Is this the cover in the painting?
Certainly a lot of people seem to think so and some things do fit. Titus Groan is, of course, the first book in the Gormenghast trilogy by Mervyn Peake, and this particular Penguin Modern Classics edition was, I believe, first published in 1974. The drawing on the cover (by Mervyn Peake?) is also somewhat similar stylistically to the work of Balthus, mentioned in the title of the painting, so that would make sense I suppose.
However, the features of the faces do not look particularly alike — the features in the painting are more angular — and the hair/shadow to the left of the face on the book cover is notably absent on the cover in the painting. The mood of both seem quite different (to me at least). Can this simply down to artistic license or painterly technique on the part of Hagan?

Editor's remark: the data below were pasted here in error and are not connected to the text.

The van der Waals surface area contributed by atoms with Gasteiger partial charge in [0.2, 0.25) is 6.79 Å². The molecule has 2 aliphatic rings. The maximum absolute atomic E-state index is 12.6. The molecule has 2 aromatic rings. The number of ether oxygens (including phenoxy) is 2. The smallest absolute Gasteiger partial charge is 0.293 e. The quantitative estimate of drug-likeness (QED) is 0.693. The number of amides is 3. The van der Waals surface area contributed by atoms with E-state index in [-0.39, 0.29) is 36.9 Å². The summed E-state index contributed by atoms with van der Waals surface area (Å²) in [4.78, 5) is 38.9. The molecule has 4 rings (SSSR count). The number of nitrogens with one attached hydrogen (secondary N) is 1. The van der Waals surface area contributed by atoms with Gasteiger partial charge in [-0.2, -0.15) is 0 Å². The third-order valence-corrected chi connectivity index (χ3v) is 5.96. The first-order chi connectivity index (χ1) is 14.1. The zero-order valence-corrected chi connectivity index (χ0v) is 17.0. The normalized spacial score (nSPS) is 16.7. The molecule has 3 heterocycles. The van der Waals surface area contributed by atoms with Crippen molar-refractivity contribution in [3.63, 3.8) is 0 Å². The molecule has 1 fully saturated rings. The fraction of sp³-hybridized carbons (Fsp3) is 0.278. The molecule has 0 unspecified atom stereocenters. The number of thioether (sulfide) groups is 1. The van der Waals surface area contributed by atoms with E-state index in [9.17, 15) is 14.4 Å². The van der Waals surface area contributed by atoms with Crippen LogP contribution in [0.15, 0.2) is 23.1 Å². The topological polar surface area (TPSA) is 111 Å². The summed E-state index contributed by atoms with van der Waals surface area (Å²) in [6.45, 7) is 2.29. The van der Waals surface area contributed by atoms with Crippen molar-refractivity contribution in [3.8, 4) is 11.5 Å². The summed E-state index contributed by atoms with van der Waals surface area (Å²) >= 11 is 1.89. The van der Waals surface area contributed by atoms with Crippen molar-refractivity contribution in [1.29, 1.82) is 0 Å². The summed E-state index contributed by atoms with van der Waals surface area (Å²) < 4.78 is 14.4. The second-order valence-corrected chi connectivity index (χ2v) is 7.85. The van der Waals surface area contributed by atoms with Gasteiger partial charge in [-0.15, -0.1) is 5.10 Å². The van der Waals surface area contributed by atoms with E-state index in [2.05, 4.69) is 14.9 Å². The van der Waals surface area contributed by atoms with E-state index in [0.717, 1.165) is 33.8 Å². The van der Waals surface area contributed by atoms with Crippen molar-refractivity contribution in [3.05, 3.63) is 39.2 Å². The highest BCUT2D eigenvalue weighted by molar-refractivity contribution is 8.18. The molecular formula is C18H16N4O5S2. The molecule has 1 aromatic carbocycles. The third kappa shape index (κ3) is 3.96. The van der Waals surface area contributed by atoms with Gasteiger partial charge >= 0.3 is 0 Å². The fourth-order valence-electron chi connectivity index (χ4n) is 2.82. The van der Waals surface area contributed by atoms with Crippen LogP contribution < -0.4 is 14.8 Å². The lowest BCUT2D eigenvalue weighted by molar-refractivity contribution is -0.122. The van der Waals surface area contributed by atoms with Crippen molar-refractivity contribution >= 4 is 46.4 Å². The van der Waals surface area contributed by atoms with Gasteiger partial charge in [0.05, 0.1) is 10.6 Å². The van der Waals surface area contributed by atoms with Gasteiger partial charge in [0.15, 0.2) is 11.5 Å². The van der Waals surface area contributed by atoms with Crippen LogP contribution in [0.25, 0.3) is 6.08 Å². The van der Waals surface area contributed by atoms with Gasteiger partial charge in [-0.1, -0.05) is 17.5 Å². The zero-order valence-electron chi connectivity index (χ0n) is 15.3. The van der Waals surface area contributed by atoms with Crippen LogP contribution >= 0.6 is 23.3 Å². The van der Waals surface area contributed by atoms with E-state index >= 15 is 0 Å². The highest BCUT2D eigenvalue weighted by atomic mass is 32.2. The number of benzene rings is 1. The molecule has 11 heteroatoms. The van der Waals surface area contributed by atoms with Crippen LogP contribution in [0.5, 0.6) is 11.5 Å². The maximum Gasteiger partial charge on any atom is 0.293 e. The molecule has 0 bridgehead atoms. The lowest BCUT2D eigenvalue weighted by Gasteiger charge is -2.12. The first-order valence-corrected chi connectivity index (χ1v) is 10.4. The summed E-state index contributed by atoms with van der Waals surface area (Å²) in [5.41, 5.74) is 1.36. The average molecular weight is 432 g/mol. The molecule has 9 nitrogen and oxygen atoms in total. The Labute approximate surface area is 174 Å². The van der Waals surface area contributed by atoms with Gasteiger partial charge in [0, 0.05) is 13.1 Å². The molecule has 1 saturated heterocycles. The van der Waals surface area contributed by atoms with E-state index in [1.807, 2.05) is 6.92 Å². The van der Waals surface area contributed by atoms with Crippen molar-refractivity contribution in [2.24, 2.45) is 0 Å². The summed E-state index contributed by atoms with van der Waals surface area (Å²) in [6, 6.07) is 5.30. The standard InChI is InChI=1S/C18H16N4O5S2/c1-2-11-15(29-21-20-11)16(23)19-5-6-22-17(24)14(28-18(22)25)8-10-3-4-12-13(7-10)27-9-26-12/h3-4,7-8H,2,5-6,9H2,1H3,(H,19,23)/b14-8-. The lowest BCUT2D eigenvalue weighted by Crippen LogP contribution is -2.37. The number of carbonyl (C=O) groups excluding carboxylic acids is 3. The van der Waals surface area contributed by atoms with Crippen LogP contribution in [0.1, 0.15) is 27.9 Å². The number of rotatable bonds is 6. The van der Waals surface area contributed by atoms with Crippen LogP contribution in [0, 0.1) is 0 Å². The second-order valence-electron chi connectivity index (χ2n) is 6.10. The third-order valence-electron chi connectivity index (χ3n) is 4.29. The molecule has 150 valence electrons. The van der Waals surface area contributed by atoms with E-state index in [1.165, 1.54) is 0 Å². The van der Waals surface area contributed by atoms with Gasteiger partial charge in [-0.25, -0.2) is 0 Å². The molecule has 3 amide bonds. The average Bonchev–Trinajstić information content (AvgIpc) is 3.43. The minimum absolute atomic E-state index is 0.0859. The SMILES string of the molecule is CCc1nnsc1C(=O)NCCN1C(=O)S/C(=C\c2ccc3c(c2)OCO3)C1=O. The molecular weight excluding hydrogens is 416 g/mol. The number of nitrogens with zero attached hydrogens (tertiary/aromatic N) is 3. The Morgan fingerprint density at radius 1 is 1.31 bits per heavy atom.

Other compelling suggestions have been thin on the ground. T.E. Lawrence’s The Mint has been suggested, and there are some similarities to the cover of The Waves by Virginia Woolf, but neither seems quite right and they do not fit with the trilogy alluded to in the title.
There may never be a definitive answer — the artist, Frederick Hagan, died in 2003 — but please let me know if you have any further suggestions or thoughts.
- Penguin Book Cover Mystery, May 4, 2011
- Affordable, Unabridged and Pocket-sized: 80 Years of Penguin Books, February 27, 2015
- Paul Buckley Cover to Cover, August 16, 2016